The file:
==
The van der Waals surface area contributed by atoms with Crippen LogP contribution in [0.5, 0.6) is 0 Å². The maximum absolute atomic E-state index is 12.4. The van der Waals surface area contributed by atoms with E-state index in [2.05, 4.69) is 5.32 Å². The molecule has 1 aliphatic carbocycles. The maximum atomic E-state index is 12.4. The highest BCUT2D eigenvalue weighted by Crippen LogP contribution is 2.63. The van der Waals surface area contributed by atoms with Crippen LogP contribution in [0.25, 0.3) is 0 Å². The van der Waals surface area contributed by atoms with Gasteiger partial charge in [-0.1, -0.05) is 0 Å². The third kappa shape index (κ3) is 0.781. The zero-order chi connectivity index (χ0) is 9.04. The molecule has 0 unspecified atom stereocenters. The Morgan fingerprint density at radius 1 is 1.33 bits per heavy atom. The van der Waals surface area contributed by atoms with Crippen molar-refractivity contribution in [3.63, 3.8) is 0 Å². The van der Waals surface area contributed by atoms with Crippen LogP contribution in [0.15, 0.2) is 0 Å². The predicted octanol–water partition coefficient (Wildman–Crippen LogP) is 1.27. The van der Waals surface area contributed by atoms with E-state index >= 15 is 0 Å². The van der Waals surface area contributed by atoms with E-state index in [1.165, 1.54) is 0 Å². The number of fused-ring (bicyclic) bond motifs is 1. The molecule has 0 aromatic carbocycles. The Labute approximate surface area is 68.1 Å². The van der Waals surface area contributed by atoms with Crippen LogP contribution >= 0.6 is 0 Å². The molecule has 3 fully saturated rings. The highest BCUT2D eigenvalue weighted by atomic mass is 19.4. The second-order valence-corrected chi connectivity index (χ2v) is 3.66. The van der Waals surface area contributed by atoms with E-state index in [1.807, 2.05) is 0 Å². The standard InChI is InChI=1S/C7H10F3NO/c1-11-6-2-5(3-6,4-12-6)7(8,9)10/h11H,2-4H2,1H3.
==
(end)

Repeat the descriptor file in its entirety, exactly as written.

The van der Waals surface area contributed by atoms with Crippen LogP contribution in [0.5, 0.6) is 0 Å². The maximum absolute atomic E-state index is 12.4. The van der Waals surface area contributed by atoms with E-state index in [2.05, 4.69) is 5.32 Å². The molecule has 1 aliphatic carbocycles. The maximum atomic E-state index is 12.4. The highest BCUT2D eigenvalue weighted by Crippen LogP contribution is 2.63. The van der Waals surface area contributed by atoms with Crippen LogP contribution in [0.25, 0.3) is 0 Å². The van der Waals surface area contributed by atoms with Gasteiger partial charge in [-0.1, -0.05) is 0 Å². The third kappa shape index (κ3) is 0.781. The zero-order chi connectivity index (χ0) is 9.04. The molecule has 0 unspecified atom stereocenters. The Morgan fingerprint density at radius 1 is 1.33 bits per heavy atom. The van der Waals surface area contributed by atoms with Crippen molar-refractivity contribution in [3.63, 3.8) is 0 Å². The van der Waals surface area contributed by atoms with Crippen LogP contribution in [0.15, 0.2) is 0 Å². The predicted octanol–water partition coefficient (Wildman–Crippen LogP) is 1.27. The van der Waals surface area contributed by atoms with E-state index >= 15 is 0 Å². The van der Waals surface area contributed by atoms with E-state index in [1.165, 1.54) is 0 Å². The number of fused-ring (bicyclic) bond motifs is 1. The molecule has 0 aromatic carbocycles. The Labute approximate surface area is 68.1 Å². The van der Waals surface area contributed by atoms with Crippen LogP contribution >= 0.6 is 0 Å². The molecule has 3 fully saturated rings. The highest BCUT2D eigenvalue weighted by atomic mass is 19.4. The second-order valence-corrected chi connectivity index (χ2v) is 3.66. The van der Waals surface area contributed by atoms with E-state index in [1.807, 2.05) is 0 Å². The standard InChI is InChI=1S/C7H10F3NO/c1-11-6-2-5(3-6,4-12-6)7(8,9)10/h11H,2-4H2,1H3.